They say the only certainties in life are death and taxes. Add to that the Arizona Legislature’s annual push to ban red light and traffic speed cameras.
Every legislative session, there’s another version of this ban. Previous efforts have yanked the cameras from state highways and made mailed photo radar tickets essentially worthless paper. Still, the annual ban efforts keep coming. And every year, the sponsoring lawmakers repeat the same rationales. I can recite the anti-camera arguments from memory. Mostly because, once upon a time, I used to make those same arguments myself.
Until I changed my mind about photo traffic enforcement. For one simple reason: Photo traffic enforcement works.
We’ll get to that change of heart momentarily, but first let’s review this year’s ban, offered by two East Valley Republicans, Rep. Travis Grantham and Sen. Warren Petersen. Their bill adds a line to Arizona’s statutes: “A local authority or an agency of this state may not use a photo enforcement system to identify violators … (of state speed limits) … or of a city or town ordinance for excessive speed or failure to obey a traffic control device.”
So much for “local control” and letting cities and towns set their own community standards. That’s an argument for another day, though.
“There’s still constitutional issues with photo radar, there’s issues with due process, there’s issues with affording people the right to confront their accuser,” Grantham told the House Judiciary Committee last week. Per the Associated Press, Grantham also told the committee – which forwarded the bill on to the full House by a vote of 6-3 – that photo enforcement devices actually cause accidents when surprised drivers react wildly to the cameras going off.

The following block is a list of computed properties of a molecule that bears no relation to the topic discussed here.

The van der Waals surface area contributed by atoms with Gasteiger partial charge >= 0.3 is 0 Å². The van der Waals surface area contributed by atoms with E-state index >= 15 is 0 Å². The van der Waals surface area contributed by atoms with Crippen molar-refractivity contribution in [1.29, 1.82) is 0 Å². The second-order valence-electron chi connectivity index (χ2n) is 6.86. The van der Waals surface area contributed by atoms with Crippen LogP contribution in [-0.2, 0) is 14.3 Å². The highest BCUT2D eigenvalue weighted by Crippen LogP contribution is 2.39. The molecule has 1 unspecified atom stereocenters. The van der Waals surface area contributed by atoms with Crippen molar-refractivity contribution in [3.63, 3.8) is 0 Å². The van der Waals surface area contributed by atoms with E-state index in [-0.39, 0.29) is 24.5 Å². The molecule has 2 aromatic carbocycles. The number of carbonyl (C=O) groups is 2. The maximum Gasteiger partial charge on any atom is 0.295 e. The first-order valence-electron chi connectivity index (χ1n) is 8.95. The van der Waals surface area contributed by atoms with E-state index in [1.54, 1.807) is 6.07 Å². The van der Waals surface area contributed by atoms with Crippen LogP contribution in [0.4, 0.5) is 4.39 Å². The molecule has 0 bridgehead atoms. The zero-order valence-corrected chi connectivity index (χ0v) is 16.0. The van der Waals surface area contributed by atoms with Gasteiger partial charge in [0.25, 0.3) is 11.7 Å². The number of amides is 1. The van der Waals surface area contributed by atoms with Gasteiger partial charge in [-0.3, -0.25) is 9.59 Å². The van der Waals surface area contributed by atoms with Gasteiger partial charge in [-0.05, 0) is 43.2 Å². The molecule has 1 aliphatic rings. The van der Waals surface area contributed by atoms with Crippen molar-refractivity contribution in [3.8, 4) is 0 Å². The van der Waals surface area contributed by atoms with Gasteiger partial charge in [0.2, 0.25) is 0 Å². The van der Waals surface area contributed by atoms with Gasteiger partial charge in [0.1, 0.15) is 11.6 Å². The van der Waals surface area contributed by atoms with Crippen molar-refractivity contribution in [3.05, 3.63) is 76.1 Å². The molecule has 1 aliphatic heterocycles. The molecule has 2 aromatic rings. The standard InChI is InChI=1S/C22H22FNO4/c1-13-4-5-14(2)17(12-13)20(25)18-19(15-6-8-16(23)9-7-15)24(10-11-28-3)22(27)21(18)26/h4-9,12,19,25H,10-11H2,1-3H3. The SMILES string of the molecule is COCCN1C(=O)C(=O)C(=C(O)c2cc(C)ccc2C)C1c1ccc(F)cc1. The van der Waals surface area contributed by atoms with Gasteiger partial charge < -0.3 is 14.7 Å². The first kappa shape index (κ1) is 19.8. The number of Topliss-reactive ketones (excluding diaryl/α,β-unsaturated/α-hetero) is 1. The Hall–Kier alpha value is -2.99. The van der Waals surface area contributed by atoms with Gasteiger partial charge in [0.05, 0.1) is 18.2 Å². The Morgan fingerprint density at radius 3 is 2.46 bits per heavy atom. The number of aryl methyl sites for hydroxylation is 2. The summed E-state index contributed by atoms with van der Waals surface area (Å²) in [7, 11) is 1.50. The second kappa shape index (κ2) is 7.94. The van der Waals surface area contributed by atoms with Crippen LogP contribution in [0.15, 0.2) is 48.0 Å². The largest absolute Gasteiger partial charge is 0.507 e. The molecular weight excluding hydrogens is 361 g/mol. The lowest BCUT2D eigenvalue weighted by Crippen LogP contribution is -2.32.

My response to Grantham’s constitutional argument? Bunk. That attack has failed in courts nationwide, where more than 420 cities and towns use traffic cameras. My response to the safety argument? Grantham might be right. Occasionally, a shocked driver might cause an accident by mashing the brakes or swerving. Occasionally, a “photo enforcement ahead” sign might cause wild braking leading to a fatal collision. It could happen.
But here’s what I know actually does happen: Speeding and red-light running kills people. Every day. In 2016, according to federal data analyzed by the Insurance Institute For Highway Safety, car crashes killed more than 37,000 Americans. Speeding caused more than 10,000 of those deaths. And 52 percent of those 10,000 speed-related fatals happened not on highways, but on streets with speed limits below 50 mph.
Speed kills. For certain. So does running red lights.
Regardless, I hated traffic cameras when I moved to the Valley in 1995. I hated them more a couple years later, when I moved to Scottsdale, which had just phased in a tough photo program. The cameras felt too Big Brother. They felt like a “speed trap” revenue grab. They left open the possibility that the technology could be imperfect or invasive.
Fast forward 23 years: I drive more slowly now, especially when driving through Scottsdale, Mesa, Paradise Valley and Phoenix, where I know cameras lurk. Because slower speeds and caution at intersections equals fewer fatalities – a fact proven by 20 years of studies – I don’t want to ban traffic cameras. I want more of them. Not because I like Big Brother, not because I hate the Constitution and not because I like giving government my hard-earned cash in fines and fees.
I want more cameras because I’ve seen how you people drive. I want protection. Or, at the very least, a nice black-and-white photograph to commemorate you T-boning me the next time you run a red light.
– David Leibowitz has called the Valley home since 1995. Contact firstname.lastname@example.org.